red yeast rice, risk of red yeast rice, red yeast rice safe

One of the most divisive topics in health care right now is whether it makes sense to take a statin if you don’t have heart disease. Some physicians are adamant that this is essential, especially for people with risk factors such as high blood pressure or excess birthdays. Others point out that the data for people without heart disease is unconvincing (Redberg & Katz, JAMA Internal Medicine, Nov. 15, 2016). No wonder patients are confused! Some would like to try natural approaches to lowering cholesterol. They may wonder about combining a supplement with a statin. Is red yeast rice safe in such a combination?

Is Combining a Statin with Red Yeast Rice Safe?

Q. My cholesterol is elevated (268). For years, my doctor has been trying to get me to take a statin.

I finally gave in and am on pravastatin at bedtime. I really am against taking a statin. Is it OK to take red yeast rice in addition to the pravastatin? I hope eventually to take the red yeast rice instead of a statin.

Don’t Try This at Home!

A. You should not take both red yeast rice and a statin. There is no significant benefit to adding red yeast rice, but the combination might be more likely to cause side effects.

Why not try the pravastatin to see if you tolerate it? Many people do.

Should You Try Red Yeast Rice at All?

If you want to switch to red yeast rice later, be sure to discuss your plans with your physician. A reliable brand of red yeast rice (an important qualification!) should lower cholesterol about as well as pravastatin (Halbert et al, American Journal of Cardiology, Jan. 15, 2010). A recent review of red yeast rice trials found red yeast rice safe. In addition, it concluded that this supplement can lower cholesterol, but there aren’t large, long-term studies that would show if it prevents premature death (Peng, Fong & Pelt, American Journal of Nursing, Aug. 2017). This situation parallels the problem discussed above with statins.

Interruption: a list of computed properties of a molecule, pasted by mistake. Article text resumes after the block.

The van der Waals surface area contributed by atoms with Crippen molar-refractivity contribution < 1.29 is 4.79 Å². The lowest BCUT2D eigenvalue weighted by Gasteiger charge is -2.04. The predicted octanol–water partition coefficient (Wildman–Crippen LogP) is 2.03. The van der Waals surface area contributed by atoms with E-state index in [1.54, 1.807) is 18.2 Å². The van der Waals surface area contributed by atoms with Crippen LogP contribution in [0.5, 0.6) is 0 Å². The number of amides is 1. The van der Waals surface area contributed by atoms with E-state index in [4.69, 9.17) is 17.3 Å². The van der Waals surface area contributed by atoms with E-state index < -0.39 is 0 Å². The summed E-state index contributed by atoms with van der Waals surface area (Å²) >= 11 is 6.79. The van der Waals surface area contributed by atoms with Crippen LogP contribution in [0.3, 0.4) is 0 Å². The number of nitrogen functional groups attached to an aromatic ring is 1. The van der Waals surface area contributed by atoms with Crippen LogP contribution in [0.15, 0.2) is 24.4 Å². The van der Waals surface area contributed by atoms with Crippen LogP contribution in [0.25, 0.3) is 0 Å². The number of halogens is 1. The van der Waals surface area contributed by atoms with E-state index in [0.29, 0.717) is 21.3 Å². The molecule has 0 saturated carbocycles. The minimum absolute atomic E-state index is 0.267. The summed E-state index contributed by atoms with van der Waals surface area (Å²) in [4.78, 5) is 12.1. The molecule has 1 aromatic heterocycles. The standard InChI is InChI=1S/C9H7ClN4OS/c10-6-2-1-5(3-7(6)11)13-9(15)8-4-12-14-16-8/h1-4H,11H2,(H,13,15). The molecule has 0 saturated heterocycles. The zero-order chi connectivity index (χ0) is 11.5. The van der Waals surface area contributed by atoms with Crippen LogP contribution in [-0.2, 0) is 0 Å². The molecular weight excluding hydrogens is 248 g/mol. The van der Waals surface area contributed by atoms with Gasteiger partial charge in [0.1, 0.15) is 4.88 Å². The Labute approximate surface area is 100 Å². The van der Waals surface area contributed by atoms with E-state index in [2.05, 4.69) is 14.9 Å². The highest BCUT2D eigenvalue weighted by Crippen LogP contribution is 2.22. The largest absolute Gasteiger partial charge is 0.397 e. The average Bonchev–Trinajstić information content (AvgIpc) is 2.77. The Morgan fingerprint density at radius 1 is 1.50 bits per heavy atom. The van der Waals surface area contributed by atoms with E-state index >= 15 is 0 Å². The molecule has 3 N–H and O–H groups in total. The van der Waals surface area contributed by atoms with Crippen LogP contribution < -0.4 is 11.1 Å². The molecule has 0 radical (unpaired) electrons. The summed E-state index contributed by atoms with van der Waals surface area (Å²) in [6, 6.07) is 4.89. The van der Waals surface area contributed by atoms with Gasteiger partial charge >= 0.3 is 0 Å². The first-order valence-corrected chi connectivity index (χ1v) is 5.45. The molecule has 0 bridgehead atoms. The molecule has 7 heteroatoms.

You can learn more about this and other ways to reduce your cardiovascular risk in our Guide to Cholesterol Control and Heart Health.

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  1. Bev Jordan
    VA
    Reply

    I am an 89 year-old male & except for rather mild COPD, I am pretty healthy. Dr. Andrew Weil recommended red yeast rice about 15 or so years ago; I do not care to take prescription drugs unless I have to. I started taking RYR at that time. My cholesterol was about 260; within 60 days it was down to about 175. I have been taking it ever since & see no harmful effects.

  2. Dallee
    Reply

    I cannot take red yeast — got the same leg pain was from a statin, which is not surprising given the similarities of their composition.

    Since the leg pain results from chemical destruction of leg muscle, statins and red yeast would do definite damage and were discontinued with the approval of my doctors.

  3. Larry M
    Raleigh, NC
    Reply

    Red yeast rice is naturally occurring lovastatin, the same compound that’s in Mevacor. You might as well get Mevacor, made in an environment (presumably) with better quality consistency of the dose, unless you really want to take “natural, organic” medicine.

  4. Mary
    Reply

    What does the author mean by excess birthdays?

  5. Cara
    Coupeville
    Reply

    I take red yeast rice on the advice of my doctor. I do not take statins.

  6. Robert
    N.Y.
    Reply

    Red Yeast Rice Rice IS a Statin…It contains Lovastatin. Merck said they synthesized Lovastatin from the Lab. Instead it is a naturally occurring stain found in fermented red yeast rice.
    Merck went to court to successfully suppress the sale of red yeast rice, and block this information from being used.

  7. Jan
    France
    Reply

    In France, red yeast rice is used routinely and everyone knows how good the French health system is. Also, the cost is around 3,25 euros per month’s supply.

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